Excel for Accountants: Grouping, Outline and Trend Forecasting

Updated: Sep 30, 2020

Accountants need to manage a lot of data on everyday. One example is they usually group data and display them in different rows or columns in MS Excel. Outline consists of various features which can help you.

For management accountants, performing trend analysis is done often especially in projecting performance in future. Forecasting in Excel is excellent for you in projecting future trends.

We explain these tools below which can help you to improve your work efficiency.


Spreadsheets can get extremely complicated and there are times when certain columns or rows, which may be involved in a stage of the calculation, need to be hidden for the sake of simplicity, but can easily be shown if necessary.

For example, there may be a set of tabular data on a spreadsheet

Image 1: A set of tabular data on a spreadsheet

The first name and last name of the customer may not be important enough to be shown initially. These would be required to be hidden, but easily displayed if required by the user.

To group the data, select the first name and last name data, and then click on ‘Group’ in the ‘Data’ tab of the ribbon

Image 2: ‘Group’ in the ‘Data’ tab of the ribbon

This will display a pop-up menu asking if you want to group by rows or columns

Image 3: Pop-up menu under Group

Select Columns, and click OK

Your spreadsheet will now look like this:

Image 4: Group by columns

To hide the first and last name, click on the ‘Hide Detail’ button (minus sign indicated by arrow in screenshot above)

Your spreadsheet will now look like this:

Image 5: Hide Detail for grouping under columns

Columns B and C are now hidden, but can be easily be unhidden with a single click on the ‘Unhide Detail’ button (plus sign indicated by arrow in above screenshot)

The process of grouping can also be used on rows in the case of a block of rows which are needed to be hidden until required

There is also an option called ‘Auto Outline’. This is found on the drop down for ‘Group’ on the ‘Data’ tab on the ribbon.

Image 6: Auto Outline button

If you have tabular data which has totals or sub totals within it, so that it looks like a continuous range of data with many totals, you can use this function to automatically group for the detail of each total. Note that the totals must have a formula e.g. SUM otherwise you will get an error message ‘Cannot create outline’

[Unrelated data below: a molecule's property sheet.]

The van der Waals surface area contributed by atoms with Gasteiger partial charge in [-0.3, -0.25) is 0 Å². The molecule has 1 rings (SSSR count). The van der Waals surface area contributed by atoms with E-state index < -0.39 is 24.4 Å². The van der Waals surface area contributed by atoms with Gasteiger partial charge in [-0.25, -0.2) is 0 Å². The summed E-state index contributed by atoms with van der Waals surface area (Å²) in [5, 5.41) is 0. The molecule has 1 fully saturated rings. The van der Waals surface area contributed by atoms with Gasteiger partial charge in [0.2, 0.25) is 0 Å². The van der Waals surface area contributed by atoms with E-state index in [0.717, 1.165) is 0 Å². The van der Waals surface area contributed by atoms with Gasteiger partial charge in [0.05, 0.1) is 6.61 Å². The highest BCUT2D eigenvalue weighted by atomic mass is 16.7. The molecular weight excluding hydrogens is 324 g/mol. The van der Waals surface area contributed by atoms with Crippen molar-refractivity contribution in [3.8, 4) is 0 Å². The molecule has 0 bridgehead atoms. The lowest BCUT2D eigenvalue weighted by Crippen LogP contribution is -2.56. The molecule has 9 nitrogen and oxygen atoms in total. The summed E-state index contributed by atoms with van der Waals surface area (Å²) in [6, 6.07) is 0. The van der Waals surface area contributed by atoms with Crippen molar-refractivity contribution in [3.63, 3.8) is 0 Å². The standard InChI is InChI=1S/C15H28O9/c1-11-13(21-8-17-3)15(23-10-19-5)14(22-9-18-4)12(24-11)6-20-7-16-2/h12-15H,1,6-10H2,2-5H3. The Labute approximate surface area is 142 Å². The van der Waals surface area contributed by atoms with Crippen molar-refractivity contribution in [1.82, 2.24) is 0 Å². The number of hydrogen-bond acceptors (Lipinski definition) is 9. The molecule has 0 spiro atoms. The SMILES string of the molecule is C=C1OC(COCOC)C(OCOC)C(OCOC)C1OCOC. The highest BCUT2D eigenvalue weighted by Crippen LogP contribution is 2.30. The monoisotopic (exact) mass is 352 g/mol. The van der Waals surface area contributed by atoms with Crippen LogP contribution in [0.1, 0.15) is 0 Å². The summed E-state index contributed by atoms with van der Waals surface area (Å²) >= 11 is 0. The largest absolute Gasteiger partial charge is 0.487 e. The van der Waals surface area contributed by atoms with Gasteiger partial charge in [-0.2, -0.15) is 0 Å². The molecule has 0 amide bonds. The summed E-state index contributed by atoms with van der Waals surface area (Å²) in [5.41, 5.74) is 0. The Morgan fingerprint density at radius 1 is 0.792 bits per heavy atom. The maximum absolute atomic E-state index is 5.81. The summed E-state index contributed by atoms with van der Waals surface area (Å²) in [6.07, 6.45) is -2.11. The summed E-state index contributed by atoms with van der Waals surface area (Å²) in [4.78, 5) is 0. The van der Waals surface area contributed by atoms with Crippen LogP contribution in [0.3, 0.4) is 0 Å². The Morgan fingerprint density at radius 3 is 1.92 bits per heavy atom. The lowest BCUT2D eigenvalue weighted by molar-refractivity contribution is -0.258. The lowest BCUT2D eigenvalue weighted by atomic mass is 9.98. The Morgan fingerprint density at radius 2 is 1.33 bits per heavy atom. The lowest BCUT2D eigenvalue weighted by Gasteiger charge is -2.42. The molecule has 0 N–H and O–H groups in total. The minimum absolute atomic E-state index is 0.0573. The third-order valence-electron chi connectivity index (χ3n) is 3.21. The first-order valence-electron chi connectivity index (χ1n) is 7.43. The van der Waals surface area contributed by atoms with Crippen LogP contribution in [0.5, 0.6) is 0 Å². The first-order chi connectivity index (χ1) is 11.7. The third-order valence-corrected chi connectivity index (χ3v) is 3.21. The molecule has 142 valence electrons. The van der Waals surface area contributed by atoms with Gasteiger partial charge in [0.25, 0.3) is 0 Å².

Your data should look like this:

Image 7: Auto Outline example

Take the ‘Auto Outline’ option and all the total rows will be grouped

Image 8: Hide Detail in Auto Outline example

You can use the ‘Hide Detail’ buttons to collapse the detail of each total

The ‘Clear Outline’ option on the ‘Ungroup’ drop down will clear all the groupings on the spreadsheet

Image 9: Clear Outline button

Sub Totaling

This function is on the ‘Outline’ group of the ‘Data’ tab on the ribbon. You need to select your range of tabular data first.

It is a useful way of grouping by a specified column and providing a sub total for that group. The tabular data needs to be sorted into order of the column that you wish to group and sub total by. In this case the grouped column will be ‘Order No’

Image 10: Subtotal example

You can choose the column that you want to be the group column and which function you want to use for each subtotal, e.g. Sum, Count

You select the column to be totaled – there can be multiple columns here.

Click OK and your data will look like this:

Image 11: Subtotal example result

You can use the ‘Hide Detail’ buttons to collapse the hierarchy and only show the totals, but with the detail readily available.

Image 12: Hide Detail in Subtotal example

The 1,2,3 boxes at the top left will show the levels of detail when clicked. 1 will only show the ‘Grand Total ‘whereas 3 will show everything


What-If Analysis

This function is found on the ‘Forecast’ group on the ‘Data’ tab of the ribbon

It allows the user to set a target value for specific cell e.g. Profit / Loss based on altering a value in a cell that is part of the formula for that target cell.

For example, you could have a value for sales and values for fixed and variable costs. Assume that the variable costs are always 20% of sales. Using a simple formula, you can find the value of the profit.